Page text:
I was born and raised in Sandy Hook, Conn., a rural idyllic town (unknown until two years ago), while my wife Karen spent her childhood on a farm in Edinboro, Penn. Given that we both lived in the boonies, car ownership was a necessity. Each of our parents had cars (well, they were called “vehicles” in Karen’s neck of the woods) and we both spent a lot of time in a variety of vehicles over the years. And we drove everywhere.
My only exposure to mass transit growing up was during annual summer visits to the Bronx for Yankees games. We always drove in, but I was fascinated by the hustle and bustle of trains moving through 161st Street Station. I loved the energy of NYC and imagined I would live in a big city one day. Little did I know I would be 45 before that happened.
After I turned 16 and earned my driver’s license, it wasn’t long until I was a car owner after purchasing a Pinto Squire station wagon for $600. It served me well during my HS days and it even made the trip to Lakeland, Fla., where I drove it all over Central Florida as a stringer for the Lakeland Ledger during my sophomore year at Florida Southern College. I absolutely needed that car so I could make a few bucks.
And when I graduated and accepted a job at a small daily newspaper in rural Lake County, Fla., I needed more reliable wheels and purchased a brand new Toyota Tercel, which I drove all over Central Florida as a sports reporter. A few years later, I landed a job at a South Florida marketing company, where I was employed for 20 years. Being a car owner was ingrained into my DNA by then. During that time, I transitioned from the Tercel to a VW Jetta, followed by an Izuzu Rodeo, VW Passat, Nissan Xterra, Chevy Avalanche and Mini Cooper, which made the 3,500 mile trek from Pompano Beach to Seattle in 2009. (Side note: The Mini’s days were numbered because of its manual transmission. Karen wouldn’t be caught dead on Seattle’s hills with a stick, so we traded the Mini for a VW Rabbit in 2010.)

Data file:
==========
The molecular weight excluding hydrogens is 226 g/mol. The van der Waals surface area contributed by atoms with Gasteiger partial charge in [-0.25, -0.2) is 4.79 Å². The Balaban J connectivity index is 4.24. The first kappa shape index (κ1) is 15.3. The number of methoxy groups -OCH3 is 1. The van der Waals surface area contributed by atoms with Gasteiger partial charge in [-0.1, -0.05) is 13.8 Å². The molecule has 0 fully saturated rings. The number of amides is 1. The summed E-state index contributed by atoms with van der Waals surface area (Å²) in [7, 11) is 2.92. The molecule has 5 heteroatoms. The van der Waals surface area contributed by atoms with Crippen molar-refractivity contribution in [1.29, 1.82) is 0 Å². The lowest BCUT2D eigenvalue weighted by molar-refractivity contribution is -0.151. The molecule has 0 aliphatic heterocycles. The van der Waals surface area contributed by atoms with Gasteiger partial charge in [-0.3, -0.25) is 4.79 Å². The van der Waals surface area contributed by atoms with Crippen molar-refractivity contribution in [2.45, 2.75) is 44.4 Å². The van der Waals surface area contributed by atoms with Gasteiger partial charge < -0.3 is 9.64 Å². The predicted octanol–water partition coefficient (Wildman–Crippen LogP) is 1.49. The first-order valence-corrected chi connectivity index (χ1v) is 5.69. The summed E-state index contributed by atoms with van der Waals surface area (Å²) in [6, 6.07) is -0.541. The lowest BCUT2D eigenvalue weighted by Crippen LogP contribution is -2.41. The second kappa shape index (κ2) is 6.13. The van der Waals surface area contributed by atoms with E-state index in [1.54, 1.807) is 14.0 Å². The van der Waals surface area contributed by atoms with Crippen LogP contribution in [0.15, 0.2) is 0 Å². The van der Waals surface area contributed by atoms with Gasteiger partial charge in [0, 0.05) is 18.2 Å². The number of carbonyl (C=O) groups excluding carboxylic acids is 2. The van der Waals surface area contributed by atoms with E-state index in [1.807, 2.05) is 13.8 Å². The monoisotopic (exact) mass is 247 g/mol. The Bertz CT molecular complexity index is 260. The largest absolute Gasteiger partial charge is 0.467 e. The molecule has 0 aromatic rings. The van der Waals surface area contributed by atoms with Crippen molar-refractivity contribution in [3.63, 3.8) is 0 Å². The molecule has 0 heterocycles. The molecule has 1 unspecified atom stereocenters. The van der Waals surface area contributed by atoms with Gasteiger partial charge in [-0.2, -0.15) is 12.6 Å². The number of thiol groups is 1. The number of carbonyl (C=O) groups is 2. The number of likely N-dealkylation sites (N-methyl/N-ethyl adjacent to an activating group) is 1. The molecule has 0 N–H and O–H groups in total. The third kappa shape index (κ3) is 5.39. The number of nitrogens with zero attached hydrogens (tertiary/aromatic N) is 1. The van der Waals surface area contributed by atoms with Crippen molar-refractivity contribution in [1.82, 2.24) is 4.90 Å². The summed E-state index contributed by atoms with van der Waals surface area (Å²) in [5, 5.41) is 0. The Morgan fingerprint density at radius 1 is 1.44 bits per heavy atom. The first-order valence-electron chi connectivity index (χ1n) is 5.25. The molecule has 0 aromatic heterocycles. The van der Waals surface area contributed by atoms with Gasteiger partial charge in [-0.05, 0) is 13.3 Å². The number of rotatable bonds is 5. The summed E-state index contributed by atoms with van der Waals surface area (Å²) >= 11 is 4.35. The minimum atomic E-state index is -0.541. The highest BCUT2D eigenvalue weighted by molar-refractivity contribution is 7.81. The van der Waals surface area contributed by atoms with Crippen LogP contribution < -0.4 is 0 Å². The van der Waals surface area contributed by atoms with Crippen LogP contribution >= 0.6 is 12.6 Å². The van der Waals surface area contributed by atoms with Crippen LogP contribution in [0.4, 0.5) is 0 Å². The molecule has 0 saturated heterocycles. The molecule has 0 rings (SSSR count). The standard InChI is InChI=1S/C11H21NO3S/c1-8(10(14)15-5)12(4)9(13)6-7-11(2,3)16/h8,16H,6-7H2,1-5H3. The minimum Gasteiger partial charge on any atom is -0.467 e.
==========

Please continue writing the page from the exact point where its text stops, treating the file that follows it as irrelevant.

Part of our decision to move to Seattle was to live in a sustainably driven city. But we never considered giving our car up (not very sustainable, I know) when we got here because we were conditioned to be lifelong car owners. I was beginning to live a greener life in a variety of ways, but I never considered giving up our car during our first six years here — especially during our first two years in Seattle. We took frequent weekend trips to explore our new home — day trips to Portland, Vancouver, Mount Rainier and the Olympic Peninsula were common. We drove to hiking trails all over the Cascades and transported our bikes to riding trails throughout Western Washington. Our car was an extension of our lives … or so we thought.
When 2015 began, we began rightsizing in several ways, so it was only a matter of time before car ownership was on the table. Karen and I both work from home, so there are no daily commutes. We use a car to pick up groceries, run errands, go on weekend drives in the summer, and as transport to occasional hiking and biking destinations. But we weren’t using our car more than once or twice a week.
As explained in our very first “Without Wheels” post, we decided to go carless because the numbers don’t lie. It simply didn’t make sense for us to keep a car when so many other less expensive options exist — all of which we intend to explore in the very near future. And we’ll document our journey along the way.
Karen will relay her stories, too. We’ll both share the lessons learned, frustrations and joys of living a life in the Pacific Northwest without wheels.